Where are we one year later in both Georgia, other states, and on a federal level regarding the use of medical cannabis, CBD and Low THC Oil?
Haleigh's Hope Act, signed into law on April 16, 2015 in the state of Georgia, legalized the possession of up to 20 ounces of cannabis oil with no more than 5% THC for patients with one of eight qualifying conditions, including mitochondrial disease.
Despite the passage of comprehensive medical marijuana programs now in 23 states, the district of Columbia and Guam, and the enactment of limited access marijuana laws in 17 states, including Georgia, cannabis remains a schedule one substance and therefore illegal despite an attempt by congressman Steve Cohen of Tennessee to address the use of medical cannabis on a federal level in the CARERS Act of 2015 submitted last year in the House of Representatives. His proposed bill would allow states to legalize marijuana for medical use without federal interference, permit interstate commerce of CBD oils, reschedule marijuana to a schedule two substance, allow banks to provide checking accounts and another financial services to marijuana dispensaries, allow VA physicians to recommend medical marijuana to vets, and eliminate barriers to medical research.
Because no changes have occurred in the federal laws governing medical cannabis and its use, patients in states with restricted programs can only acquire cannabis out-of-state potentially risking prosecution by the DEA if that agency elects to enforce federal statutes. Although patients in states with comprehensive programs fare better, they still face risks of federal prosecution if they are found transporting cannabis products between state lines.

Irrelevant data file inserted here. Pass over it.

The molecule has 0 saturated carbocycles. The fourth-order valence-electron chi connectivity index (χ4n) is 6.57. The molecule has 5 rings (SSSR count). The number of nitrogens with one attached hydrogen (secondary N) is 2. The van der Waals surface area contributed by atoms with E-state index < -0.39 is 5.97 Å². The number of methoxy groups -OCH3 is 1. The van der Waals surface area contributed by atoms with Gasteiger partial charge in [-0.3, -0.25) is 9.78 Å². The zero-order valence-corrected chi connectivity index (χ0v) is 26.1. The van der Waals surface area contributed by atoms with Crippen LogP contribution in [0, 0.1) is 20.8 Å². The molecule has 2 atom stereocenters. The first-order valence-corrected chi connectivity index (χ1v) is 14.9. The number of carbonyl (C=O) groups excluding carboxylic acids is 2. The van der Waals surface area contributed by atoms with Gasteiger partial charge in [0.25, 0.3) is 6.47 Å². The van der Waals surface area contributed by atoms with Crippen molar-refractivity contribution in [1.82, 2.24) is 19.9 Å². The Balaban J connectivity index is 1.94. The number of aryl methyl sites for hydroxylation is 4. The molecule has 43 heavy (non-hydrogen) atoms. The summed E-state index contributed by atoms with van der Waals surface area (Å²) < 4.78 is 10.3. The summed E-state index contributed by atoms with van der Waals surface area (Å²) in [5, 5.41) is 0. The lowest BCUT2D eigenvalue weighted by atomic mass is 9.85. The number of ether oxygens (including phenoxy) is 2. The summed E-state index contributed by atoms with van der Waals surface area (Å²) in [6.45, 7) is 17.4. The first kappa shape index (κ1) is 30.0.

In Georgia, we are attempting to expand on Haleigh's Hope with HB722 submitted earlier this year into the Georgia House of Representatives by state representative Allen Peake. The bill provides for the in-state cultivation and distribution of cannabis products by July 1, 2017 and expands condition coverage to include autism, AIDS, glaucoma, Alzheimer's, terminal illness, intractable pain (defined differently and more stringent than chronic pain), PTSD and several other illnesses and disorders. Although this expansion is supported by 84% of Georgians, our current governor, Nathan Deal, is opposed to the bill despite stringent restrictions in the proposed law that would regulate the cultivation and distribution of cannabis products in Georgia to include limiting licensees for cannabis production to between 2-6 providers, require that all products are certified by a third-party lab, and limit the distribution of cannabis products through licensed pharmacies only. Additional restrictions would prohibit smoking cannabis products with use of liquid, pill or oil substances only and implement tougher criminal penalties for violation of the law.